Described as smoke from the plane crash, this photo was posted on Twitter. Described as smoke from the plane crash, this photo was posted on Twitter.

An Air Force National Guard pilot whose F-15 fighter jet crashed and burned in the rugged forest of the Shenandoah Valley Wednesday morning had not been recovered by late afternoon, the commander of his unit said.

“There is an ongoing rescue mission,” said Col. James Keefe, commander of the Massachusetts-based 104th Fighter Wing. “At this time we have not had contact with our pilot. The rescue mission is ongoing. Until we know the status of the pilot, we can’t release more information.”

Keefe, speaking to reporters in Massachusetts, said he could not confirm a witness report that the pilot had ejected and a parachute opened.

The $30-million jet crashed in Virginia’s mountainous George Washington National Forest, about 160-miles southwest of Washington, authorities said.

The plane’s pilot was in conversation with civilian air traffic controllers at the Federal Aviation Administration’s Washington Center in Leesburg just before the crash. The FAA declined to characterize the nature of the conversation or indicate whether the pilot was reporting problems in flight.

“The good thing was he did have notification something was wrong with the aircraft, and he did make that call to the Washington center,” Keefe said, declining to define the nature of the problem.

Virginia State Police said they got word of the crash at 9:06 a.m. from residents in the Augusta County community of Deerfield, a village to the west of Interstate 81 about 50 miles southwest of Harrisonburg.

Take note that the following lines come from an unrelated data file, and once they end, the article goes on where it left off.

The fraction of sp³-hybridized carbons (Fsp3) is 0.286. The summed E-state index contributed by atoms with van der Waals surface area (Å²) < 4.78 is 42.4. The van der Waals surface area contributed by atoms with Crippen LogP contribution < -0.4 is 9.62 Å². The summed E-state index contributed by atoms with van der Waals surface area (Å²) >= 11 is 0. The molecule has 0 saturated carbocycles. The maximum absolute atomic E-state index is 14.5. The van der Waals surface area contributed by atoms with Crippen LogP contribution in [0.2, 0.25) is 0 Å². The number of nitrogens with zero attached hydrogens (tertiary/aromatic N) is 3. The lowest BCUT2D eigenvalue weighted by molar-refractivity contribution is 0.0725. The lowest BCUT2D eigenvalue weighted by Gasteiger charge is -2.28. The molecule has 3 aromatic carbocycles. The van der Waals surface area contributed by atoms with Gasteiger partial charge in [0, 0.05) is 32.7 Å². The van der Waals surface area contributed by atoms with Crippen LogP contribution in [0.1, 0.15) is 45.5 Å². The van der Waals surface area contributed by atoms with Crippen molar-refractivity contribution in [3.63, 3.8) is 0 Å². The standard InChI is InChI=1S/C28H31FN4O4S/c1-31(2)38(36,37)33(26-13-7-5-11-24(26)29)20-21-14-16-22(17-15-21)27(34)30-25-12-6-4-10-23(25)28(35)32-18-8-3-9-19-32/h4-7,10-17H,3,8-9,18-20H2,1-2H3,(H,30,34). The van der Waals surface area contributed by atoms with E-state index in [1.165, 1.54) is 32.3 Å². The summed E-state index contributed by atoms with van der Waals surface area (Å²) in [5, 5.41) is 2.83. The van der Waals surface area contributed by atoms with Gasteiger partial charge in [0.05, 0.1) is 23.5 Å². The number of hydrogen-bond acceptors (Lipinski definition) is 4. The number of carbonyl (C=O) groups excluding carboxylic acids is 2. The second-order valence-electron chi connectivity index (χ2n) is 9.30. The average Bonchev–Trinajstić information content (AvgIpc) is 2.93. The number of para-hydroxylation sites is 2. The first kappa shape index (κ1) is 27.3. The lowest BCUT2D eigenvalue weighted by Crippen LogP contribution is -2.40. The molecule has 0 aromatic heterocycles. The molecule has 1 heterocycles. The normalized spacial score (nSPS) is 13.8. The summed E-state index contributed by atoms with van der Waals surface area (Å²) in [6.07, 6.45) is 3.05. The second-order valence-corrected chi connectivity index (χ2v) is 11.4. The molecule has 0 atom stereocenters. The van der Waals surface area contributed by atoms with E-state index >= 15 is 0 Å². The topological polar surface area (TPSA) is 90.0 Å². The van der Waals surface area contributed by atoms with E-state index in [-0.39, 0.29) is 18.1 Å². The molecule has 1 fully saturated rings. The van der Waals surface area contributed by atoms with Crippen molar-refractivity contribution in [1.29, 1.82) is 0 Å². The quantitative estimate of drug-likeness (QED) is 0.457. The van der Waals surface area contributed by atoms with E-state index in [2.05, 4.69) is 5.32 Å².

“It’s the loudest noise I’ve ever heard,” 63-year-old Rebecca Shinaberry, who lives on a farm about two miles away, told The Associated Press. “(It) just shook the ground, and from my house we could just see a big plume of smoke.”

State police said heavy smoke was coming from the side of a nearby mountain. State police and officers from the Augusta County Sheriff’s Office were attempting to get through thick forest to the crash site.

There were no reported injuries on the ground, the state police said.

The plane was described as a Massachusetts Air National Guard F-15C fighter jet, a model of the aircraft that is flown by a one-person crew. Military authorities said the plane took off from Barnes Air National Guard Base in western Massachusetts on a cross-country mission to test and upgrade its systems. The pilot, assigned to the 104th Fighter Wind, was flying over the Shenandoah Valley on the way to Louisiana when he reported  an in-flight emergency and then lost radio contact.

“Information on this incident is developing rapidly and we are not going to speculate on what occurred or the status of the pilot”, Keefe said. “We are hopeful that the pilot is okay, and the pilot will be in our thoughts and prayers as the events of this incident unfold.”

F-15 fighters have been flown since 1976, with the single-seat F-15C version that crashed Wednesday first appearing in 1978. The F-15 has been one of the Air Force’s most reliable jets. But it has had issues. In 2008, an F-15C broke into two pieces during a training mission over Missouri, prompting the service to ground hundreds of planes while it determined what happened.

A joint investigation by the Air Force eventually determined that the problems occurred because defense contractor Boeing provided defective parts for the jets. The company provided $1 million in replacement pieces to the Defense Department in a settlement to address the problem, a move that was criticized by some who pointed out that the cost of a single F-15 is about $31 million.

An F-15C crashed in the Pacific Ocean in May 2013 while flying a mission from a U.S. base in Japan. The pilot ejected safely. Investigators attributed the crash primarily to a malfunction in a flight control system.


Defense Industry Daily photo
Defense Industry Daily photo